Curious what an Integral view would be on the work of author and journalist Chris Hedges?
Hi Brian. I very much like Chris Hedges work. I would say he is definitely at green politically and spiritually. Spirituality is important to him as he is an ordained minister (which I imagine you already know if you’re in to his stuff). I’ve never heard him mention Integral so I think he does not have any kind of stage view of development. And I would guess it would be hard to persuade him of any kind of stage outlook given the horrible things he’s had to live through as a war correspondent.
Thanks for responding to the post. I agree with you. I think his moral line of intelligence is pretty well developed. He’s sacrificed his own well-being over the years to bring a light to things that are putting our world in danger. It takes tremendous courage to do what he’s done and I have great respect for him. I can’t image the things he’s endured side by side with peoples around the world living in deadly circumstances. I do consider him a hero of mine.
I’ve watched a few brief You Tube videos of Hedges speaking, at the recommendation of someone I know. Given that he was at one time the NYT’s bureau chief in West Asia/the Middle East, and given that he’s been in a lot of the “hot spots” in the Mid-East and Eastern Europe as a war correspondent (and, that he’s a Presbyterian minister), he has a unique perspective. While he of course does not use specific integral language, my sense from these brief videos is that he does think at least somewhat integrally (definitely, pre-integrally).
While he seems to emphasize the ailments of the LR quadrant, as many sense-makers do these days, he covers them all, the quadrants. I’ve heard him speak of the “sublime madness of the soul” and also of faith, defining faith by quoting Daniel Berrigan: “the belief that the good draws to itself the good.” He speaks a lot about social bonding, and how he’s seen it disintegrate in war-torn or corrupt countries. (The disintegration of social bonding being a primary symptom of collective trauma, and also, according to Hedges’ view, a primary symptom of “empires in descent.”)
While he may not speak of stages of development, he seems to have some understanding of stages of cultures/nations. He talks about the “pre-rationality of fundamentalist religion,” he talks a lot about ‘magical thinking’ (which, from his experiences abroad, he sees as a cornerstone of totalitarianism), and whether one agrees with him or not, he defines the US as “not world-centric, but nationalist.” And he speaks about the “wealthy elite” and their influence on the media and our political systems in a way that most Integralists would view as referencing the (unhealthy) orange/rational stage.
Whether he puts these all together in a way that addresses hierarchy/holarchy, I couldn’t say; I don’t know enough about him. He seems to see government authority as oppressive and often corrupt (which sounds perhaps a shade unhealthy green? or just a political philosophy? --I’ve read somewhere comparisons of him to Dorothy Day). I heard him quote somebody (don’t remember who) that “people who are attracted to power are either mediocre or venal.” (paraphrasing)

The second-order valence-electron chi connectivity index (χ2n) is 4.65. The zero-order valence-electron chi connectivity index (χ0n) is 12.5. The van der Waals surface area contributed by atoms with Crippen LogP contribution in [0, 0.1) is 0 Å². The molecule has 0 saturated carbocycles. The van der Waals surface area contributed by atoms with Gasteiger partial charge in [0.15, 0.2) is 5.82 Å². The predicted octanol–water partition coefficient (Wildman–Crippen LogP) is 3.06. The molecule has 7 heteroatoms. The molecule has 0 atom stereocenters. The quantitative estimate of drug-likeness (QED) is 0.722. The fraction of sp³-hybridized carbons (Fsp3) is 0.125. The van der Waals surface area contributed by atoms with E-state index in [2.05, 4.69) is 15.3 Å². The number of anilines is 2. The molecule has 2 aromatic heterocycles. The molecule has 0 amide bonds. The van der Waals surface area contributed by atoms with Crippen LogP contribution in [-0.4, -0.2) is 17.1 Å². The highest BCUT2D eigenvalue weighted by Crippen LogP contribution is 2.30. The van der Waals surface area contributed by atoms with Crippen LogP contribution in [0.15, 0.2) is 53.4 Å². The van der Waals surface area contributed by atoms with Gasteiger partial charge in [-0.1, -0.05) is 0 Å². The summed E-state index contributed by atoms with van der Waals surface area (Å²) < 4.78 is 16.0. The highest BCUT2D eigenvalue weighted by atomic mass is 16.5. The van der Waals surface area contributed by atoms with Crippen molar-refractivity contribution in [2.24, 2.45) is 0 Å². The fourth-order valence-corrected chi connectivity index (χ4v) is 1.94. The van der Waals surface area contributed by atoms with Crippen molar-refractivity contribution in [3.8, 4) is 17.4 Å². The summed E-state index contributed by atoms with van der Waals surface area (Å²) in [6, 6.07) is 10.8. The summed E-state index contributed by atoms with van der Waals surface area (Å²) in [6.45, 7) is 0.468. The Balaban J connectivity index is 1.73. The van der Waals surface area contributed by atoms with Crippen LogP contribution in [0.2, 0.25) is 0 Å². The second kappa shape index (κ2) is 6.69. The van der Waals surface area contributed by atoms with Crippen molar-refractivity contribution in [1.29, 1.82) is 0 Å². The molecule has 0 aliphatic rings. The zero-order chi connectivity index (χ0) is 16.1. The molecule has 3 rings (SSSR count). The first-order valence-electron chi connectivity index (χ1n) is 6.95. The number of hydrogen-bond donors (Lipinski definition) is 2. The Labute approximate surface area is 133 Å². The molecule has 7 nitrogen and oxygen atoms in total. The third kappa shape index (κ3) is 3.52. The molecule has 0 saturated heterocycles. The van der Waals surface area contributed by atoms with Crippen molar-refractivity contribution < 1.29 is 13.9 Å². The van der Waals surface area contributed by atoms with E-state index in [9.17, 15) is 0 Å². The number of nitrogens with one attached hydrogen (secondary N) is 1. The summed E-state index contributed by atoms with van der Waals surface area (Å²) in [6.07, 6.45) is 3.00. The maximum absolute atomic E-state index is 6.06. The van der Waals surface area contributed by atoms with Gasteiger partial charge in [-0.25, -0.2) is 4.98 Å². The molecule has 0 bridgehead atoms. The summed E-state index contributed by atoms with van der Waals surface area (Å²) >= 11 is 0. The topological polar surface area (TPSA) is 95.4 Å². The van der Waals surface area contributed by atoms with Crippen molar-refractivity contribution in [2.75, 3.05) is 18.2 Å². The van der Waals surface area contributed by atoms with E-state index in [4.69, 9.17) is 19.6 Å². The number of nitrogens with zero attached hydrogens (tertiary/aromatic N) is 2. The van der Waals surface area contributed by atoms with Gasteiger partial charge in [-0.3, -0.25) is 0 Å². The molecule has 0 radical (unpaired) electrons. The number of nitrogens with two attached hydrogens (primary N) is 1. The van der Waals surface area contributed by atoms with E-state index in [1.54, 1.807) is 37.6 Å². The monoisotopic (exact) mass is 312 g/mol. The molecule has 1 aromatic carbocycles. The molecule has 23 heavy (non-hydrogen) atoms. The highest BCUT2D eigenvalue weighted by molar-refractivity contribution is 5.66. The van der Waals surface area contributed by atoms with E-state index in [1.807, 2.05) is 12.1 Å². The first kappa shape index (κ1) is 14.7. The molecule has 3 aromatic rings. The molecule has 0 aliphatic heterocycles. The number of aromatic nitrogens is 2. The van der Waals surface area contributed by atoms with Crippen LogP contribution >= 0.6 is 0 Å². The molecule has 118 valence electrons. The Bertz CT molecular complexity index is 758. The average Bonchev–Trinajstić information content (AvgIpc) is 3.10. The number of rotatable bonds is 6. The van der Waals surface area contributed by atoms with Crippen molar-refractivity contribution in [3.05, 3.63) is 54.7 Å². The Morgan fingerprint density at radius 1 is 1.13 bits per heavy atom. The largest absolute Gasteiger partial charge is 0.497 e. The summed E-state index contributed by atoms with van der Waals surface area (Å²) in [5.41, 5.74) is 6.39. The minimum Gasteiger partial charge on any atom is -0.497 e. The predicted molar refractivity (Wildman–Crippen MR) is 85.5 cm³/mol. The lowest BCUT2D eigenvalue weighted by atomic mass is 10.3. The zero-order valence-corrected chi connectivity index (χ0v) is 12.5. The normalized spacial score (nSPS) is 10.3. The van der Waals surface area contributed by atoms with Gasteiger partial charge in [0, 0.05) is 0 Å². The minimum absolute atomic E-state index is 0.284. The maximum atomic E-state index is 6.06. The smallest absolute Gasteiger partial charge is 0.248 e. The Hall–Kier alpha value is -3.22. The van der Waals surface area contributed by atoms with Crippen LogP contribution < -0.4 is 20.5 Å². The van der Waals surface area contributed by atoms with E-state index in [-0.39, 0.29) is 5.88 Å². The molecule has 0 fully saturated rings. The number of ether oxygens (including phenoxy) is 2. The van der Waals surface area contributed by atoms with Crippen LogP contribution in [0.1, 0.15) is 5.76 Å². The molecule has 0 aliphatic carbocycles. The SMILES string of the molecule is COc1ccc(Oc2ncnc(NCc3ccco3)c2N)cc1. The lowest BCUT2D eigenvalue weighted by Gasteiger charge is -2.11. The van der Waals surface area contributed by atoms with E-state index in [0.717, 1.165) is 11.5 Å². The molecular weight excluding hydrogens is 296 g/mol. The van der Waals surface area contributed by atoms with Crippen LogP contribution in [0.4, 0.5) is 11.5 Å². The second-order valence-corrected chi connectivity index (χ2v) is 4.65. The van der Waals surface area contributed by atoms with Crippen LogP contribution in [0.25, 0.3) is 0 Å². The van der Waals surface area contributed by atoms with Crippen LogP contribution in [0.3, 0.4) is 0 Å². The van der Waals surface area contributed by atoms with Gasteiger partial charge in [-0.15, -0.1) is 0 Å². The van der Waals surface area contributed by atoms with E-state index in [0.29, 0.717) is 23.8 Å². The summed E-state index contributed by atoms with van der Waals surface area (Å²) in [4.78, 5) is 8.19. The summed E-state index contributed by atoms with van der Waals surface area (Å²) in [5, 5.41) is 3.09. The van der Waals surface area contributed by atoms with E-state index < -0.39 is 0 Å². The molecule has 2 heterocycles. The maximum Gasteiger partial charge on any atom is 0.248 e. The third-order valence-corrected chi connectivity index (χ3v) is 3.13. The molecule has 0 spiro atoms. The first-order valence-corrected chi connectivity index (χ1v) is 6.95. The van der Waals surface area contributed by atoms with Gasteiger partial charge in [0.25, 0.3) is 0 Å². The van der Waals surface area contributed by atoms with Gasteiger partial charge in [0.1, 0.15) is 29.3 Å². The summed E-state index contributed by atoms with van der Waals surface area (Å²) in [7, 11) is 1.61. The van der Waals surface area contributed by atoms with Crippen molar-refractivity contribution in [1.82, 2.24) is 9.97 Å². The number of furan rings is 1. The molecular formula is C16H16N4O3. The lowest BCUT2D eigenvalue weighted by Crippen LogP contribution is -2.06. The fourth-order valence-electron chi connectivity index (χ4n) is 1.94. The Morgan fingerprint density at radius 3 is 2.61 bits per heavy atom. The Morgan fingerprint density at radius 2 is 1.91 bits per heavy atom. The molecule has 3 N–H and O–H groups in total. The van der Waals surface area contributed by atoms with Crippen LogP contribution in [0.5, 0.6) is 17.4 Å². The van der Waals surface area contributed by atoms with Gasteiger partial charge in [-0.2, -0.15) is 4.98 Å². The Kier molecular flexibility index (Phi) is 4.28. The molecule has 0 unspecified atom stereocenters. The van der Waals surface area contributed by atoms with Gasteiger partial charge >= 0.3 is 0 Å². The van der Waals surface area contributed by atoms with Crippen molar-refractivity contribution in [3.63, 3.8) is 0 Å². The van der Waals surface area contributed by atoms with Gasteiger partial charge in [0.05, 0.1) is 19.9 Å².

While he’s good at “diagnostics” from his perspective, like too many sense-makers, I don’t hear a lot of specific solutions coming from him. I’ve heard him talk about the general need to have faith and the importance of “the assertion of our dignity” (Hedges quoting Camus), and that “resisting the forces of death” gives one hope. But then again, he’s been a new voice for me, and I really don’t know much at all, and I wouldn’t disagree with those suggestions. He presents as rather grim, dour; perhaps I would too if I had seen as much atrocity in the world up-close-and-personal as has he. And grim and dour might be a good antidote for cheerful denial when it comes to the state of the world and things, but I don’t think most cheerful deniers are tuning in to Chris Hedges.
Thanks for the response! One of the things that he’s talked about in his lectures is the importance of connecting with others at a community level. He encourages reaching out to those in our communities and having a vibrant discourse and finding a common ground that we all share. He also talks about the importance of learning to have discourse with those that we don’t share a world view with and stop demonizing them even though we strongly disagree with them. It reminds me of something Ken said,“Let red be red and green be green.”
Thanks Brian for sharing these things. You have a kind way of communicating, not just here but in other posts, and I thank you for that as well.
Yes, that connecting is important, and I have actually heard him talk about “re-integrating” particular others into the social fabric. He seems to be really big on social bonding, and is an interesting guy for sure. The pain and suffering he has witnessed gives him a depth and sincerity that I also appreciate. He puts a lot of interesting topics on the table, and I 'll probably listen to him a little more yet, to get a better grasp.